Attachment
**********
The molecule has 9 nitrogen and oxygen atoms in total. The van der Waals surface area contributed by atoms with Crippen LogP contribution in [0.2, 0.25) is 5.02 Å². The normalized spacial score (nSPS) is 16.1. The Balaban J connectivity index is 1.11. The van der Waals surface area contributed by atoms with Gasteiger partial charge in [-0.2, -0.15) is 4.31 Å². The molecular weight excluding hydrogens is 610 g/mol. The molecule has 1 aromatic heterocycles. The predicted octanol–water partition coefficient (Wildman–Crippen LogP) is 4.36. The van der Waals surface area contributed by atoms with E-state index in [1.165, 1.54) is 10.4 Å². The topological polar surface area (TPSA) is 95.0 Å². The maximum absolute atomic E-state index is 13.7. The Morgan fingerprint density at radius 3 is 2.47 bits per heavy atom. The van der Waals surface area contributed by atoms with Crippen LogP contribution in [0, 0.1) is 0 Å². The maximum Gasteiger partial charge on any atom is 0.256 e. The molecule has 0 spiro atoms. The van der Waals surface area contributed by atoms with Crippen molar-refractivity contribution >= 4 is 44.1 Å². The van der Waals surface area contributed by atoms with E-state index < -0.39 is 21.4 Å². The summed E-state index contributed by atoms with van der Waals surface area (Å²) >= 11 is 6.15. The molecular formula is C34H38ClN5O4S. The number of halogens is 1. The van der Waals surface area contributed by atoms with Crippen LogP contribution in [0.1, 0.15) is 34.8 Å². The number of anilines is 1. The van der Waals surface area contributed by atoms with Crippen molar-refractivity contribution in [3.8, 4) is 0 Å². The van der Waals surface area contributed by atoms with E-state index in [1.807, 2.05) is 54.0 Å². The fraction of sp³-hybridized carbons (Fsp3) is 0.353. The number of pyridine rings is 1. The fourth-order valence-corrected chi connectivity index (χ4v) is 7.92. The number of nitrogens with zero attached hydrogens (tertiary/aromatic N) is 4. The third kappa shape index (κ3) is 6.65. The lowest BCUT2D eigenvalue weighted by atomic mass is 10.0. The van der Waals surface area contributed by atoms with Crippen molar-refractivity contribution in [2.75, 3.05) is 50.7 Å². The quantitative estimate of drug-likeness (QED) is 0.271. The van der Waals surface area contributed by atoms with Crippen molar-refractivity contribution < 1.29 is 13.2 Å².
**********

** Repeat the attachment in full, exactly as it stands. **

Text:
The molecule has 9 nitrogen and oxygen atoms in total. The van der Waals surface area contributed by atoms with Crippen LogP contribution in [0.2, 0.25) is 5.02 Å². The normalized spacial score (nSPS) is 16.1. The Balaban J connectivity index is 1.11. The van der Waals surface area contributed by atoms with Gasteiger partial charge in [-0.2, -0.15) is 4.31 Å². The molecular weight excluding hydrogens is 610 g/mol. The molecule has 1 aromatic heterocycles. The predicted octanol–water partition coefficient (Wildman–Crippen LogP) is 4.36. The van der Waals surface area contributed by atoms with E-state index in [1.165, 1.54) is 10.4 Å². The topological polar surface area (TPSA) is 95.0 Å². The maximum absolute atomic E-state index is 13.7. The Morgan fingerprint density at radius 3 is 2.47 bits per heavy atom. The van der Waals surface area contributed by atoms with Crippen LogP contribution in [0, 0.1) is 0 Å². The maximum Gasteiger partial charge on any atom is 0.256 e. The molecule has 0 spiro atoms. The van der Waals surface area contributed by atoms with Crippen molar-refractivity contribution >= 4 is 44.1 Å². The van der Waals surface area contributed by atoms with E-state index < -0.39 is 21.4 Å². The summed E-state index contributed by atoms with van der Waals surface area (Å²) >= 11 is 6.15. The molecular formula is C34H38ClN5O4S. The number of halogens is 1. The van der Waals surface area contributed by atoms with Crippen LogP contribution in [0.1, 0.15) is 34.8 Å². The number of anilines is 1. The van der Waals surface area contributed by atoms with Crippen molar-refractivity contribution in [3.8, 4) is 0 Å². The van der Waals surface area contributed by atoms with E-state index in [1.807, 2.05) is 54.0 Å². The fraction of sp³-hybridized carbons (Fsp3) is 0.353. The number of pyridine rings is 1. The fourth-order valence-corrected chi connectivity index (χ4v) is 7.92. The number of nitrogens with zero attached hydrogens (tertiary/aromatic N) is 4. The third kappa shape index (κ3) is 6.65. The lowest BCUT2D eigenvalue weighted by atomic mass is 10.0. The van der Waals surface area contributed by atoms with Crippen molar-refractivity contribution in [2.75, 3.05) is 50.7 Å². The quantitative estimate of drug-likeness (QED) is 0.271. The van der Waals surface area contributed by atoms with Crippen molar-refractivity contribution < 1.29 is 13.2 Å².